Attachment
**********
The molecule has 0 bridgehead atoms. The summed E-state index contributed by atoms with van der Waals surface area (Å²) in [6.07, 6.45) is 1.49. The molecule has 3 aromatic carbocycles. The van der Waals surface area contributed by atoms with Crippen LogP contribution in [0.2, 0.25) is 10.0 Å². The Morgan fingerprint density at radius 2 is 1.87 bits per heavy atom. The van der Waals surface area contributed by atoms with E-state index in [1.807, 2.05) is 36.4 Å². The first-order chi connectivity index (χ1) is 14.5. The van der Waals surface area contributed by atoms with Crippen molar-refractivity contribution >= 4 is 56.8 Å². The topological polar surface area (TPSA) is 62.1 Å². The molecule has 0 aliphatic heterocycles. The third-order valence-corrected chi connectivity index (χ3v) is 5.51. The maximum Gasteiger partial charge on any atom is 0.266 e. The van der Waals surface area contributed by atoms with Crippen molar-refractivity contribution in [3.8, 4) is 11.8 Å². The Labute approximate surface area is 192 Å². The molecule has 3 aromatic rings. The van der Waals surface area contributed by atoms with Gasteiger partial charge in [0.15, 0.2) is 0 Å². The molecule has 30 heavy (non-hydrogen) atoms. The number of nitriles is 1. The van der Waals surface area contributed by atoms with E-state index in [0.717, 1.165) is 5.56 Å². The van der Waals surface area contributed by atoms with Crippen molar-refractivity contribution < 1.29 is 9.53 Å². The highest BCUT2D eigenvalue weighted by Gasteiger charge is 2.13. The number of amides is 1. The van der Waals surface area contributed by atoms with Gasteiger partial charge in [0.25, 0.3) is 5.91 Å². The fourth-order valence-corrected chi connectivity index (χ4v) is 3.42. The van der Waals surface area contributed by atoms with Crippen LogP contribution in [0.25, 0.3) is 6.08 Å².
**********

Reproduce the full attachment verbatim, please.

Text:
The molecule has 0 bridgehead atoms. The summed E-state index contributed by atoms with van der Waals surface area (Å²) in [6.07, 6.45) is 1.49. The molecule has 3 aromatic carbocycles. The van der Waals surface area contributed by atoms with Crippen LogP contribution in [0.2, 0.25) is 10.0 Å². The Morgan fingerprint density at radius 2 is 1.87 bits per heavy atom. The van der Waals surface area contributed by atoms with E-state index in [1.807, 2.05) is 36.4 Å². The first-order chi connectivity index (χ1) is 14.5. The van der Waals surface area contributed by atoms with Crippen molar-refractivity contribution >= 4 is 56.8 Å². The topological polar surface area (TPSA) is 62.1 Å². The molecule has 0 aliphatic heterocycles. The third-order valence-corrected chi connectivity index (χ3v) is 5.51. The maximum Gasteiger partial charge on any atom is 0.266 e. The van der Waals surface area contributed by atoms with Crippen molar-refractivity contribution in [3.8, 4) is 11.8 Å². The Labute approximate surface area is 192 Å². The molecule has 3 aromatic rings. The van der Waals surface area contributed by atoms with Gasteiger partial charge in [0.15, 0.2) is 0 Å². The molecule has 30 heavy (non-hydrogen) atoms. The number of nitriles is 1. The van der Waals surface area contributed by atoms with E-state index in [0.717, 1.165) is 5.56 Å². The van der Waals surface area contributed by atoms with Crippen molar-refractivity contribution < 1.29 is 9.53 Å². The highest BCUT2D eigenvalue weighted by Gasteiger charge is 2.13. The number of amides is 1. The van der Waals surface area contributed by atoms with Gasteiger partial charge in [0.25, 0.3) is 5.91 Å². The fourth-order valence-corrected chi connectivity index (χ4v) is 3.42. The van der Waals surface area contributed by atoms with Crippen LogP contribution in [0.25, 0.3) is 6.08 Å².